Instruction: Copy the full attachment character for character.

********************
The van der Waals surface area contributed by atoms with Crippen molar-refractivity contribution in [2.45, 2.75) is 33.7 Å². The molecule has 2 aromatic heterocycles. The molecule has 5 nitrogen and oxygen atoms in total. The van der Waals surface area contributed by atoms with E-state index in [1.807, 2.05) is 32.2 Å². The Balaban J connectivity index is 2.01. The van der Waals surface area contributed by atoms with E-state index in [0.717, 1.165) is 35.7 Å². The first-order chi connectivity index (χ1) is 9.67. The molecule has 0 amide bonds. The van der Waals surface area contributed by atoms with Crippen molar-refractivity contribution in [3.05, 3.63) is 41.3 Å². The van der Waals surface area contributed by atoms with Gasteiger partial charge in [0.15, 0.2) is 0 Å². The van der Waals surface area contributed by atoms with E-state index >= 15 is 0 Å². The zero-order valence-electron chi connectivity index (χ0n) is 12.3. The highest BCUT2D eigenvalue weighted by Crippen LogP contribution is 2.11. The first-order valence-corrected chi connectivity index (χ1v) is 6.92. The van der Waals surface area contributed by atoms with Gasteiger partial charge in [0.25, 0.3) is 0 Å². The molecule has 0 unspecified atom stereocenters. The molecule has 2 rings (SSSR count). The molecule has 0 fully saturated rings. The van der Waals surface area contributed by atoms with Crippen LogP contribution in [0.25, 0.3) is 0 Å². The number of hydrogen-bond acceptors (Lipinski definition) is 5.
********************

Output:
The van der Waals surface area contributed by atoms with Crippen molar-refractivity contribution in [2.45, 2.75) is 33.7 Å². The molecule has 2 aromatic heterocycles. The molecule has 5 nitrogen and oxygen atoms in total. The van der Waals surface area contributed by atoms with E-state index in [1.807, 2.05) is 32.2 Å². The Balaban J connectivity index is 2.01. The van der Waals surface area contributed by atoms with E-state index in [0.717, 1.165) is 35.7 Å². The first-order chi connectivity index (χ1) is 9.67. The molecule has 0 amide bonds. The van der Waals surface area contributed by atoms with Crippen molar-refractivity contribution in [3.05, 3.63) is 41.3 Å². The van der Waals surface area contributed by atoms with Gasteiger partial charge in [0.15, 0.2) is 0 Å². The van der Waals surface area contributed by atoms with E-state index >= 15 is 0 Å². The zero-order valence-electron chi connectivity index (χ0n) is 12.3. The highest BCUT2D eigenvalue weighted by Crippen LogP contribution is 2.11. The first-order valence-corrected chi connectivity index (χ1v) is 6.92. The van der Waals surface area contributed by atoms with Gasteiger partial charge in [0.25, 0.3) is 0 Å². The molecule has 0 unspecified atom stereocenters. The molecule has 2 rings (SSSR count). The molecule has 0 fully saturated rings. The van der Waals surface area contributed by atoms with Crippen LogP contribution in [0.25, 0.3) is 0 Å². The number of hydrogen-bond acceptors (Lipinski definition) is 5.